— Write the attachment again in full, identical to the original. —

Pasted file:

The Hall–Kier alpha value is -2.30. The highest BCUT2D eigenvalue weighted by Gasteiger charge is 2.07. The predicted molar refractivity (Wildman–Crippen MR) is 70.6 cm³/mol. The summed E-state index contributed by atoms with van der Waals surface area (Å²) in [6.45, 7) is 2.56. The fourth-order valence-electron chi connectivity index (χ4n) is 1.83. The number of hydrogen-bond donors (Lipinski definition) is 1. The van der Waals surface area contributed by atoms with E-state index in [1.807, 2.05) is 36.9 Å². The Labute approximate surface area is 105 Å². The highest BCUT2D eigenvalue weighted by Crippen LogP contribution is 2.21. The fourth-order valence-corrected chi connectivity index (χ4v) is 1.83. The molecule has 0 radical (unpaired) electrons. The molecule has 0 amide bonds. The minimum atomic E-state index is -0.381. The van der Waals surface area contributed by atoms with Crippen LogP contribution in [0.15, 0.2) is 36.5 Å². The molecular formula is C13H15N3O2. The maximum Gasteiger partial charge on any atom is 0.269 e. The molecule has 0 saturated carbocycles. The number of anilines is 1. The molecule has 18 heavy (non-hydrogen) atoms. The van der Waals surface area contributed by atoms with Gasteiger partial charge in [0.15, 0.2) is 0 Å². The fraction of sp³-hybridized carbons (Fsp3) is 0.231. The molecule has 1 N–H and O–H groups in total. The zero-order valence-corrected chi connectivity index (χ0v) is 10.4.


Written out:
The Hall–Kier alpha value is -2.30. The highest BCUT2D eigenvalue weighted by Gasteiger charge is 2.07. The predicted molar refractivity (Wildman–Crippen MR) is 70.6 cm³/mol. The summed E-state index contributed by atoms with van der Waals surface area (Å²) in [6.45, 7) is 2.56. The fourth-order valence-electron chi connectivity index (χ4n) is 1.83. The number of hydrogen-bond donors (Lipinski definition) is 1. The van der Waals surface area contributed by atoms with E-state index in [1.807, 2.05) is 36.9 Å². The Labute approximate surface area is 105 Å². The highest BCUT2D eigenvalue weighted by Crippen LogP contribution is 2.21. The fourth-order valence-corrected chi connectivity index (χ4v) is 1.83. The molecule has 0 radical (unpaired) electrons. The molecule has 0 amide bonds. The minimum atomic E-state index is -0.381. The van der Waals surface area contributed by atoms with Crippen LogP contribution in [0.15, 0.2) is 36.5 Å². The molecular formula is C13H15N3O2. The maximum Gasteiger partial charge on any atom is 0.269 e. The molecule has 0 saturated carbocycles. The number of anilines is 1. The molecule has 18 heavy (non-hydrogen) atoms. The van der Waals surface area contributed by atoms with Gasteiger partial charge in [0.15, 0.2) is 0 Å². The fraction of sp³-hybridized carbons (Fsp3) is 0.231. The molecule has 1 N–H and O–H groups in total. The zero-order valence-corrected chi connectivity index (χ0v) is 10.4.